Debugging in an Asynchronous World

mats cronqvist mats.cronqvist@REDACTED
Tue Feb 10 11:11:27 CET 2004

On Sun, 08 Feb 2004 23:44:41 +0100, Marc van Woerkom 
<marc.vanwoerkom@REDACTED> wrote:

> On Sun, 08 Feb 2004 18:33:05 +0100, Ulf Wiger <ulf.wiger@REDACTED> 
> wrote:
>> Well, one way to look at it is that they're validating
>> many of the design choices in Erlang.  (:
> I would lvoe to hear an Erlang point of view comment on this article:
>    Debugging in an Asynchronous World
>    Michael Donat, Silicon Chalk
>    Hard-to-track bugs can emerge when you can't guarantee sequential  
> execution.
>    The right tools and the right techniques can help.
> Regards,
> Marc


   I found Donat's piece a pretty accurate description of what I've found 
working with the AXD301 (an Ericsson telephony switch, typically ~6 
cpus/erlang nodes, ~2000 concurrent erlang proceses, ~20 processes 
involved in a phone call, ~ half of them short-lived). Some comments;

  Donat recommends "aggressive use of assertations"; this is what the 
Erlangers call "let it crash". has been discussions about this on the list.

  He says "manual testing is simply too irregular, slow, and expensive"; 
this is of course perfectly true. we've found the OTP test server to be 
pretty indispensible. not sure if it is officially supported.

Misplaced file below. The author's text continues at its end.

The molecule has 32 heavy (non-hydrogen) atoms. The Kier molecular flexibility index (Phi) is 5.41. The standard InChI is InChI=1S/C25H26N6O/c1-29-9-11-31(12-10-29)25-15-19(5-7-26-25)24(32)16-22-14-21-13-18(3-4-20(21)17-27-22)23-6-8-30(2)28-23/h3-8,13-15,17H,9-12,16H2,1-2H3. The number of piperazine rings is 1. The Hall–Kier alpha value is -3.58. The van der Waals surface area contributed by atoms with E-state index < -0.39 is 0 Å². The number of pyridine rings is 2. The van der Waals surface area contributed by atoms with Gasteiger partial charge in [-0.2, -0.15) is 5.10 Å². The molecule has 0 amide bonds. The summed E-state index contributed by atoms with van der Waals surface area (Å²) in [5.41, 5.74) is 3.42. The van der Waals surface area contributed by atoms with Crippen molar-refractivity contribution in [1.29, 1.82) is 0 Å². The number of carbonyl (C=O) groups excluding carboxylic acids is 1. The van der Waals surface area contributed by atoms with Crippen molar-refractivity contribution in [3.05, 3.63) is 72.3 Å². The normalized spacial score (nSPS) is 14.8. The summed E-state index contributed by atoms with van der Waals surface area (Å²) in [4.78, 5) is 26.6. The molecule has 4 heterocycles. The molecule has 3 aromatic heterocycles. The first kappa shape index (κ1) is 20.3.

Debuggers; we rarely use the OTP debugger (even though it is quite good, 
especially when run through distel,, 
since our applications typically time out (making the debugger useless). 
for finding the "simple" bugs (i.e. no message passing, no timers) it 
works fine, for the hard bugs it's useless.

  Tracing is IMHO almost always The Right Thing. Some of Donats thoughts on 
    "Keep the trace mechanism as simple as possible so you can minimize the 
number of OS calls you have to make."
    "Collect the trace in memory to make it as fast as possible."
    "Use a separate low-priority thread to write trace memory to disk."
  This pretty much describes the tracing in the Erlang emulator.

   Donat again; "Tracing everything will likely corrupt our results". The 
Erlang tracing has an extremely powerful (although perhaps somewhat 
obscure :>) selectivity mechanism called match specs. tracing can very 
light-weight if the selection does not kick in.

   We use a tool called "pan" developed in-house for taking, filtering and 
analyzing traces, it's in the jungerl (
   short blurb; 

   we use tracing/pan not only to find the hard bugs, but also to 
characterize and optimize the system.


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